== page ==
in·​ter·​sperse | \ ˌin-tər-ˈspərs How to pronounce intersperse (audio) \
interspersed; interspersing

Definition of intersperse

transitive verb

1 : to insert at intervals among other things interspersing drawings throughout the text
2 : to place something at intervals in or among intersperse a book with pictures

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Other Words from intersperse

interspersion \ ˌin-​tər-​ˈspər-​zhən How to pronounce intersperse (audio) , -​shən \ noun

Did You Know?

Intersperse derives from Latin interspersus, formed by combining the familiar prefix inter- ("between or among") with "sparsus," the past participle of spargere, meaning "to scatter." In "sparsus" one finds an ancestor to our adjective "sparse," as well as a relative of "spark." (The relationship of "spark" to a word that describes something being scattered about makes sense when you think of sparks bursting or scattering off a flame.) "Intersperse" is often followed by the preposition "with," as in "a straggling street of comfortable white and red houses, interspersed with abundant shady trees." (H.G. Wells, The War of the Worlds)

Examples of intersperse in a Sentence

You should intersperse these pictures evenly throughout the book. Some seagulls were interspersed among the ducks.
Recent Examples on the Web However, the wide receivers still struggled to get open deep, so the Tigers were mostly only able to intersperse short and medium passes in with the runs. Giana Han, al, "Instant analysis: Auburn defense crumbles in loss to Texas A&M," 5 Dec. 2020 During the week, Noble and her fellow teachers see paying students for riding lessons and intersperse those sessions with free classes for Humble. Tony Bravo,, "Black Lives Matter equestrian on mission to inspire inner-city youths," 30 Oct. 2020 The first is to plant in large blocks, the second to intersperse them among existing perennials. Adrian Higgins, Washington Post, "Planting bulbs offers a bit of hope for better things to come. Even this year.," 21 Oct. 2020 Expandable graphite is a powdery substance in which graphite’s famously flat and slippery carbon sheets are interspersed with sulphuric acid. The Economist, "Crackle, pop, snap Self-destructing glue solves a sticky environmental problem," 28 May 2020 Garlin kept singing and interspersing her songs with chatter — sometimes silly and sometimes profound. Heather Knight,, "Noe Valley folk singer brings sidewalk jam sessions to grateful neighbors: ‘She’s a light’," 6 May 2020 Pine, beech and maple trees are also interspersed in the area, taking up space from young oaks and hickories, an initial proposal for the project said. London Gibson, Indianapolis Star, "Hoosier National Forest burn could hurt drinking water for 140,000 people, opponents say," 18 Feb. 2020 Breaking the code down into well-organized, individually executable steps—and interspersing Markdown language that wraps it into an attractive, readable framework—offers an excellent introduction into new types of code. Jim Salter, Ars Technica, "Cloudy with a chance of neurons: The tools that make neural networks work," 9 Dec. 2019 This is all interspersed with clips of Jamie and Trevor making out in a hot tub. Lia Beck,, "Listen To Your Heart Episode 2 Recap: This Week, At A Very Special Guitar Center…," 20 Apr. 2020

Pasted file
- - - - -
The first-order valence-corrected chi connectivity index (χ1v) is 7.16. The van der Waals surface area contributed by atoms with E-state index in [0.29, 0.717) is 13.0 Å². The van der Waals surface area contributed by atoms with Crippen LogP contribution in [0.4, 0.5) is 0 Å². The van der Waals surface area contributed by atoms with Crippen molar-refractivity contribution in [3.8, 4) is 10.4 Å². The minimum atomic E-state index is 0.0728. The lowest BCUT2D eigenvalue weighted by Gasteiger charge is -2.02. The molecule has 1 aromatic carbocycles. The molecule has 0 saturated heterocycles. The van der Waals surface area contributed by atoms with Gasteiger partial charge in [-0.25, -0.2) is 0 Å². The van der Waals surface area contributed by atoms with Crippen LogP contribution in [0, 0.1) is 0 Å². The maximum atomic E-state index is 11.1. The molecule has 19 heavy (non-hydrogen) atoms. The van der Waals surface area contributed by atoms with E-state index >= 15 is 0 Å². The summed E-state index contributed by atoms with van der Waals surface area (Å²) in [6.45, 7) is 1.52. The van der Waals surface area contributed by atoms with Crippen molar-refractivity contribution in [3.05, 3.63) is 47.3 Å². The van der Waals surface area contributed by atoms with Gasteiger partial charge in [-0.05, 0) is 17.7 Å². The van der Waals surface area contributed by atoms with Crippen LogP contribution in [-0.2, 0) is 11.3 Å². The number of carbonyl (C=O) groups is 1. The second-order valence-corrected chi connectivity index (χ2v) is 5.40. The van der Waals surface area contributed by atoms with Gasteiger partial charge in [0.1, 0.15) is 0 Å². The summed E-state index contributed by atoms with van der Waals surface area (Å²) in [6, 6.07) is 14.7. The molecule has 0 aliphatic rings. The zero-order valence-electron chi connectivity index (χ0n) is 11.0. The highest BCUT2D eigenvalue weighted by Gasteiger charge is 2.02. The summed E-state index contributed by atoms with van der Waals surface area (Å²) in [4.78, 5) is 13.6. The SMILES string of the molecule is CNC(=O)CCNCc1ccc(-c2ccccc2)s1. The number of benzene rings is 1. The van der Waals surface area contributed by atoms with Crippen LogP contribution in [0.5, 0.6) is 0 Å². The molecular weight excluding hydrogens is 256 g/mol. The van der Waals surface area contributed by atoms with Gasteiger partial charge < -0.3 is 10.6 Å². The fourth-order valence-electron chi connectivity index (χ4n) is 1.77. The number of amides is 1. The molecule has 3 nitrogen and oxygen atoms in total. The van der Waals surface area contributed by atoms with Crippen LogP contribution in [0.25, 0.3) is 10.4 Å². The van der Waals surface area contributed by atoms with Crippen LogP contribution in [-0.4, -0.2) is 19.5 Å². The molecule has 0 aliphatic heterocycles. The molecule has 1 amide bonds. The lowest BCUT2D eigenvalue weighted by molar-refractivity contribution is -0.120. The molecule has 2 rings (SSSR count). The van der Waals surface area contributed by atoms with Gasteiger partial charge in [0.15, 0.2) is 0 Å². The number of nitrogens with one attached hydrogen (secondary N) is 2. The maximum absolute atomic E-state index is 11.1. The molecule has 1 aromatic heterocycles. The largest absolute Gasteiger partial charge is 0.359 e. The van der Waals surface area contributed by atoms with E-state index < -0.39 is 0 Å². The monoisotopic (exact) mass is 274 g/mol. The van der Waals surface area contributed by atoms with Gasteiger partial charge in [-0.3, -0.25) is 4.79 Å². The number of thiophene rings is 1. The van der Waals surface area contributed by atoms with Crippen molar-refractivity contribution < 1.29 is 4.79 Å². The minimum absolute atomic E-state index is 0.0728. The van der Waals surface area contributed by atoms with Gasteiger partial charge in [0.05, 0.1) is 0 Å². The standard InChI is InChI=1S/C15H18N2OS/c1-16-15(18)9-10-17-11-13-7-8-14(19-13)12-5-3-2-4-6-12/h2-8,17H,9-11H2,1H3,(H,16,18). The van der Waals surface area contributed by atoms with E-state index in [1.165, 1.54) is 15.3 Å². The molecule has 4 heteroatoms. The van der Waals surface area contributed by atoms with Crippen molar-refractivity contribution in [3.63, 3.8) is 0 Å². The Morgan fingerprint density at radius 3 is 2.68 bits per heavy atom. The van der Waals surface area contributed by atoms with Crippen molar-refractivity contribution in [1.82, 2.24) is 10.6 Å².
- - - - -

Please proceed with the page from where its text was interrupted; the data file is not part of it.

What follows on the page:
These example sentences are selected automatically from various online news sources to reflect current usage of the word 'intersperse.' Views expressed in the examples do not represent the opinion of Merriam-Webster or its editors. Send us feedback.

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First Known Use of intersperse

1566, in the meaning defined at sense 2

History and Etymology for intersperse

Latin interspersus interspersed, from inter- + sparsus, past participle of spargere to scatter — more at spark

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Time Traveler for intersperse

Time Traveler

The first known use of intersperse was in 1566

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Last Updated

13 Dec 2020

Cite this Entry

“Intersperse.” Dictionary, Merriam-Webster, Accessed 25 Jan. 2021.

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More Definitions for intersperse


How to pronounce intersperse (audio)

English Language Learners Definition of intersperse

: to put (something) at different places among other things
: to put things at different places within (something)


in·​ter·​sperse | \ ˌin-tər-ˈspərs How to pronounce intersperse (audio) \
interspersed; interspersing

Kids Definition of intersperse

1 : to put (something) here and there among other things The publisher interspersed pictures throughout the book.
2 : to put things at various places in or among Sunshine was interspersed with clouds.

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